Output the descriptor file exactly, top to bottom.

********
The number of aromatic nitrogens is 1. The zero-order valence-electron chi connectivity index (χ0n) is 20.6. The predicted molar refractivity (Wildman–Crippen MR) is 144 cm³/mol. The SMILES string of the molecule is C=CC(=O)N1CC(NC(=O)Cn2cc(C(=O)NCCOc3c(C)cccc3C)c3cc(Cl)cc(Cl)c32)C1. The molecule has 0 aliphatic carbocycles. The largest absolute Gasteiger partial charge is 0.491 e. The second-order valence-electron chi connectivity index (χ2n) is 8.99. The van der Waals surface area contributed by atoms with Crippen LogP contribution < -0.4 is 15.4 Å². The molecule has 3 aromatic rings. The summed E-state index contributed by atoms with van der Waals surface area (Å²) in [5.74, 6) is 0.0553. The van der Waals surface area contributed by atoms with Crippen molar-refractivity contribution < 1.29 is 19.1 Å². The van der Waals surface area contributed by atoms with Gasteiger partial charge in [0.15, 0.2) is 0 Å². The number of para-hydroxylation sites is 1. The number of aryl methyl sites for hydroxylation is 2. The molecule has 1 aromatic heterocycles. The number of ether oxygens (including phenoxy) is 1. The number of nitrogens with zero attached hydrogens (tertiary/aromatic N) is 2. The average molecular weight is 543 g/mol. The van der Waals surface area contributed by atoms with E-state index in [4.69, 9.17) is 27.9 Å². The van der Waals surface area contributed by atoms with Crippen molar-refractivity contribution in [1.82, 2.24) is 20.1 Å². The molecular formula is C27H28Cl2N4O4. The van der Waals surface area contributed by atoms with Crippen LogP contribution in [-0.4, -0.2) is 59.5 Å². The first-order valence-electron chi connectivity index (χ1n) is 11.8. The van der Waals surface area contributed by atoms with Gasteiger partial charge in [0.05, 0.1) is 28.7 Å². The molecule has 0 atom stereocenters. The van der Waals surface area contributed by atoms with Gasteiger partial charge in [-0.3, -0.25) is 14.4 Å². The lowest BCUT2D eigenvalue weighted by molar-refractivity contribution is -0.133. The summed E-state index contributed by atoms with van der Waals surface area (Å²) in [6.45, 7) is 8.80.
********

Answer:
The number of aromatic nitrogens is 1. The zero-order valence-electron chi connectivity index (χ0n) is 20.6. The predicted molar refractivity (Wildman–Crippen MR) is 144 cm³/mol. The SMILES string of the molecule is C=CC(=O)N1CC(NC(=O)Cn2cc(C(=O)NCCOc3c(C)cccc3C)c3cc(Cl)cc(Cl)c32)C1. The molecule has 0 aliphatic carbocycles. The largest absolute Gasteiger partial charge is 0.491 e. The second-order valence-electron chi connectivity index (χ2n) is 8.99. The van der Waals surface area contributed by atoms with Crippen LogP contribution < -0.4 is 15.4 Å². The molecule has 3 aromatic rings. The summed E-state index contributed by atoms with van der Waals surface area (Å²) in [5.74, 6) is 0.0553. The van der Waals surface area contributed by atoms with Crippen molar-refractivity contribution < 1.29 is 19.1 Å². The van der Waals surface area contributed by atoms with Gasteiger partial charge in [0.15, 0.2) is 0 Å². The number of para-hydroxylation sites is 1. The number of aryl methyl sites for hydroxylation is 2. The molecule has 1 aromatic heterocycles. The number of ether oxygens (including phenoxy) is 1. The number of nitrogens with zero attached hydrogens (tertiary/aromatic N) is 2. The average molecular weight is 543 g/mol. The van der Waals surface area contributed by atoms with E-state index in [4.69, 9.17) is 27.9 Å². The van der Waals surface area contributed by atoms with Crippen molar-refractivity contribution in [1.82, 2.24) is 20.1 Å². The molecular formula is C27H28Cl2N4O4. The van der Waals surface area contributed by atoms with Crippen LogP contribution in [-0.4, -0.2) is 59.5 Å². The first-order valence-electron chi connectivity index (χ1n) is 11.8. The van der Waals surface area contributed by atoms with Gasteiger partial charge in [0.05, 0.1) is 28.7 Å². The molecule has 0 atom stereocenters. The van der Waals surface area contributed by atoms with Gasteiger partial charge in [-0.3, -0.25) is 14.4 Å². The lowest BCUT2D eigenvalue weighted by molar-refractivity contribution is -0.133. The summed E-state index contributed by atoms with van der Waals surface area (Å²) in [6.45, 7) is 8.80.